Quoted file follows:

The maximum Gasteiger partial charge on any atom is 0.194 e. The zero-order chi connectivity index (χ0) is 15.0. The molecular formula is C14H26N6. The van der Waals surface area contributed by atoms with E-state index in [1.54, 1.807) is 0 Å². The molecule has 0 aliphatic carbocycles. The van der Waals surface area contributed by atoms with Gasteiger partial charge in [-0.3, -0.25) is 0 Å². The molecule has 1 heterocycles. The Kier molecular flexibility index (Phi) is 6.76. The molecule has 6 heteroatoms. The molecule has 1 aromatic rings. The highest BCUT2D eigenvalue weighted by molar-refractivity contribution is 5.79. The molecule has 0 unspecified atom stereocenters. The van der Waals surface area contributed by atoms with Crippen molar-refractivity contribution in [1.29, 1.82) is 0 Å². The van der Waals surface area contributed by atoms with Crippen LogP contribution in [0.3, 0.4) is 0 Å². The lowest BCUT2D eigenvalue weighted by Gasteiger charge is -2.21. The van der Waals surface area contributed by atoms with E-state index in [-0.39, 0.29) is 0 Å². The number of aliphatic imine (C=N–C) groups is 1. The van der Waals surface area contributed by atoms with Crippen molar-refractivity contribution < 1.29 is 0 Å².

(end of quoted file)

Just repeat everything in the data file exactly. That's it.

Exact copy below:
The maximum Gasteiger partial charge on any atom is 0.194 e. The zero-order chi connectivity index (χ0) is 15.0. The molecular formula is C14H26N6. The van der Waals surface area contributed by atoms with E-state index in [1.54, 1.807) is 0 Å². The molecule has 0 aliphatic carbocycles. The van der Waals surface area contributed by atoms with Gasteiger partial charge in [-0.3, -0.25) is 0 Å². The molecule has 1 heterocycles. The Kier molecular flexibility index (Phi) is 6.76. The molecule has 6 heteroatoms. The molecule has 1 aromatic rings. The highest BCUT2D eigenvalue weighted by molar-refractivity contribution is 5.79. The molecule has 0 unspecified atom stereocenters. The van der Waals surface area contributed by atoms with Crippen molar-refractivity contribution in [1.29, 1.82) is 0 Å². The van der Waals surface area contributed by atoms with Crippen LogP contribution in [0.3, 0.4) is 0 Å². The lowest BCUT2D eigenvalue weighted by Gasteiger charge is -2.21. The van der Waals surface area contributed by atoms with E-state index in [-0.39, 0.29) is 0 Å². The number of aliphatic imine (C=N–C) groups is 1. The van der Waals surface area contributed by atoms with Crippen molar-refractivity contribution < 1.29 is 0 Å².